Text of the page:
Running For Office Someday? Your Facebook Page May Say Otherwise

Those images on your Facebook page may come back to haunt you if you decide to run for office someday.

If you’re young and have political ambitions, you might want to be careful what you post on your Facebook page:

Politics today is rife with examples of candidates having to explain why they were posing shirtless for pictures poolside with a skimpily clad woman (Representative Aaron Schock of Illinois), simulating sex acts on a toy (the Congressional candidate Krystal Ball of Virginia), or carousing on Halloween night dressed as a ladybug (the Senate candidate Christine O’Donnell of Delaware).

“I think all of us know that politicians would have to confront the Facebook skeletons in their closet, but that it would be in 20 years, not in two years,” said Anil Dash, a technology consultant and pioneer of the blogosphere when it was just beginning in the late 1990s. “By the time the next generation comes into power, they’ll just assume this is how it’s always been.”

And the list of embarrassing moments caught on film goes on. Blake Farenthold, a Republican candidate for Congress in Texas, had to defend himself after pictures surfaced right before the election of him wearing pajamas with little yellow ducks as he stood grinning next to a woman in black lingerie.

A Congressional race in Ohio became awkward after Rich Iott, the Republican candidate, was shown in a photo dressed up as a Nazi for a World War II re-enactment.

The candidates themselves are not the only ones being confronted with images from the past. In 2008, photographs of President Obama’s speechwriter Jon Favreau groping a cardboard cutout of Hillary Rodham Clinton made their way onto blogs. This year, in the Minnesota race for governor, Facebook photos of the Republican candidate’s under-age son drinking alcohol were disseminated, forcing the candidate, Tom Emmer, to put out a statement on the matter. He called the episode “a serious mistake” and said his son had paid the consequences.

With so many examples to point to already, could this mean that drunken Facebook photos of the presidential candidates of 2024 and of the Supreme Court justice nominees of 2040 are already out there?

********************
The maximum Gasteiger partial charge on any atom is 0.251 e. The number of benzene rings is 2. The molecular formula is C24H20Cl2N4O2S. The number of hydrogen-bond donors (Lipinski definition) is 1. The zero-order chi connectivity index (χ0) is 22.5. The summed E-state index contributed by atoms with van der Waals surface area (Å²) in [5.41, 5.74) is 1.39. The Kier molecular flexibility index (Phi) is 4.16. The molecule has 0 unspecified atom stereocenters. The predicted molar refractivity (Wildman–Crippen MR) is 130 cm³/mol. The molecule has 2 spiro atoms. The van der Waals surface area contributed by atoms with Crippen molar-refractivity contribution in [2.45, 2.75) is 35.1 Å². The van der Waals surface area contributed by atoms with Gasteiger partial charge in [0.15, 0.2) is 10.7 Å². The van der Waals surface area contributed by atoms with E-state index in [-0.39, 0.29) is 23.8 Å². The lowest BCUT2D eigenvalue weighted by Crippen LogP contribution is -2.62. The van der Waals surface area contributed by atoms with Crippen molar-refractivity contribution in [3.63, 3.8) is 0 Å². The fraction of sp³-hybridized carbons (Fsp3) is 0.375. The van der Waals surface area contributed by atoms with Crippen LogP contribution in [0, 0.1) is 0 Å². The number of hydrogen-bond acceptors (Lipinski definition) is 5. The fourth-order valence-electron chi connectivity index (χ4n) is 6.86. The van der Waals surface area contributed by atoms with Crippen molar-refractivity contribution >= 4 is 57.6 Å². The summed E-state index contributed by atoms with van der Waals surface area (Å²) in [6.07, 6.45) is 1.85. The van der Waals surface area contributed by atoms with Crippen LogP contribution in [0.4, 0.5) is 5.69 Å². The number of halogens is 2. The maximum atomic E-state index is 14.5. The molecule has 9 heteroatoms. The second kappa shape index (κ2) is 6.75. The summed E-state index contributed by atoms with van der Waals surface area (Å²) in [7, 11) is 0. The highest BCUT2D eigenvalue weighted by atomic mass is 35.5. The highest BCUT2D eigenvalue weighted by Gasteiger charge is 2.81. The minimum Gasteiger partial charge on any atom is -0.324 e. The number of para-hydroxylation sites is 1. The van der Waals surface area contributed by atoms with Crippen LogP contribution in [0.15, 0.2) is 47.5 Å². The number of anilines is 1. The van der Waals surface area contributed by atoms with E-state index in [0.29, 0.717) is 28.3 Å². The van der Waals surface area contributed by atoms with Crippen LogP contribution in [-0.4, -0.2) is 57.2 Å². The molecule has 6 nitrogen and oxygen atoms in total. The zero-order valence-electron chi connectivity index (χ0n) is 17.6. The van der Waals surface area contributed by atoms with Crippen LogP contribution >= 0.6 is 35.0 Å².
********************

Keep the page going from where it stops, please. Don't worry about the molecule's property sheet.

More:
Probably, and the experience that Virginia’s Krystal Ball had this year is likely to be repeated many times before the body politic decides how to handle the fact that people do somewhat embarrassing things when they’re young:

Ms. Ball, a Democrat, was stunned when she found out that six-year-old party pictures were circulating online. In them, she was wearing a Santa cap and provocative lacy hosiery while holding and putting her mouth around a sex toy. The story went viral, getting attention from news media outlets as varied as Gawker and National Public Radio.

“I think I was the No. 3 most-Googled term in the whole world over some stupid gag I played when I was 22 years old,” Ms. Ball said in a phone interview on Wednesday, the day after she lost her election.

While her opponent already had a comfortable advantage in the Republican-leaning district by the time the pictures came out, Ms. Ball’s experience raises the question of whether American culture will ever evolve to the point where voters tolerate pictures of future leaders in various states of inebriation and undress.

Ms. Ball, a certified public accountant, has used the experience as an opportunity to warn of a potential chilling effect on tomorrow’s leaders. Candidates, she argued, should not be shamed out of a race because of mistakes made in their youth. “I had a whole lot of people who were older than me saying they were feeling grateful that Facebook and digital cameras weren’t around when they were growing up,” she said. “I am not the only person with stupid photos out there, and I would hate to have some young man or young woman think, ‘I can’t run for office because I did something stupid at a party however long ago.’ “